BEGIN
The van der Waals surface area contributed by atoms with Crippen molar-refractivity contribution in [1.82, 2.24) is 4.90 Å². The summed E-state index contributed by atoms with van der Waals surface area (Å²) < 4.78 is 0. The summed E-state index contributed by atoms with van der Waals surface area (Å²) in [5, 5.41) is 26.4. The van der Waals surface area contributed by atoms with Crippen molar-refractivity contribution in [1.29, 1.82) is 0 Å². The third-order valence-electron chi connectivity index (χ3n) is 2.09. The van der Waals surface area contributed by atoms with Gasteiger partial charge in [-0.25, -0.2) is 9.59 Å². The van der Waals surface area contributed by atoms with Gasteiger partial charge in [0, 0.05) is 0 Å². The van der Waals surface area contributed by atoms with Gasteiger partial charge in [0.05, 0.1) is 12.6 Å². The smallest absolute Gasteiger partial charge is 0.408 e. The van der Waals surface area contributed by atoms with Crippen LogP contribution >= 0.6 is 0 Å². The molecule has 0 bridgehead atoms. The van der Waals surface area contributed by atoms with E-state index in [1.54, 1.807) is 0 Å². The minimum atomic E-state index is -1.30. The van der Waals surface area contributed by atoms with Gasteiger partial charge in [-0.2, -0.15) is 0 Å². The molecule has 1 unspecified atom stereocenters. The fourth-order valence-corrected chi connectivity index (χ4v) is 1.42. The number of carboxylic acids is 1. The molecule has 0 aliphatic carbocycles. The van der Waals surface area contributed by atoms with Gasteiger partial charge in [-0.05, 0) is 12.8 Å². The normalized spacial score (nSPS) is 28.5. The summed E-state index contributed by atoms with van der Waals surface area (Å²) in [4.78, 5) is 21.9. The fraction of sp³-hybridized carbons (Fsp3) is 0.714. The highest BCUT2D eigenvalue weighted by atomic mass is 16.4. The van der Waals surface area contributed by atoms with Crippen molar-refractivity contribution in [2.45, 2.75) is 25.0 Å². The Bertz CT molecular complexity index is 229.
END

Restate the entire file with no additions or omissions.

The van der Waals surface area contributed by atoms with Crippen molar-refractivity contribution in [1.82, 2.24) is 4.90 Å². The summed E-state index contributed by atoms with van der Waals surface area (Å²) < 4.78 is 0. The summed E-state index contributed by atoms with van der Waals surface area (Å²) in [5, 5.41) is 26.4. The van der Waals surface area contributed by atoms with Crippen molar-refractivity contribution in [1.29, 1.82) is 0 Å². The third-order valence-electron chi connectivity index (χ3n) is 2.09. The van der Waals surface area contributed by atoms with Gasteiger partial charge in [-0.25, -0.2) is 9.59 Å². The van der Waals surface area contributed by atoms with Gasteiger partial charge in [0, 0.05) is 0 Å². The van der Waals surface area contributed by atoms with Gasteiger partial charge in [0.05, 0.1) is 12.6 Å². The smallest absolute Gasteiger partial charge is 0.408 e. The van der Waals surface area contributed by atoms with Crippen LogP contribution >= 0.6 is 0 Å². The molecule has 0 bridgehead atoms. The van der Waals surface area contributed by atoms with E-state index in [1.54, 1.807) is 0 Å². The minimum atomic E-state index is -1.30. The van der Waals surface area contributed by atoms with Gasteiger partial charge in [-0.2, -0.15) is 0 Å². The molecule has 1 unspecified atom stereocenters. The fourth-order valence-corrected chi connectivity index (χ4v) is 1.42. The number of carboxylic acids is 1. The molecule has 0 aliphatic carbocycles. The van der Waals surface area contributed by atoms with Gasteiger partial charge in [-0.05, 0) is 12.8 Å². The normalized spacial score (nSPS) is 28.5. The summed E-state index contributed by atoms with van der Waals surface area (Å²) in [4.78, 5) is 21.9. The fraction of sp³-hybridized carbons (Fsp3) is 0.714. The highest BCUT2D eigenvalue weighted by atomic mass is 16.4. The van der Waals surface area contributed by atoms with Crippen molar-refractivity contribution in [2.45, 2.75) is 25.0 Å². The Bertz CT molecular complexity index is 229.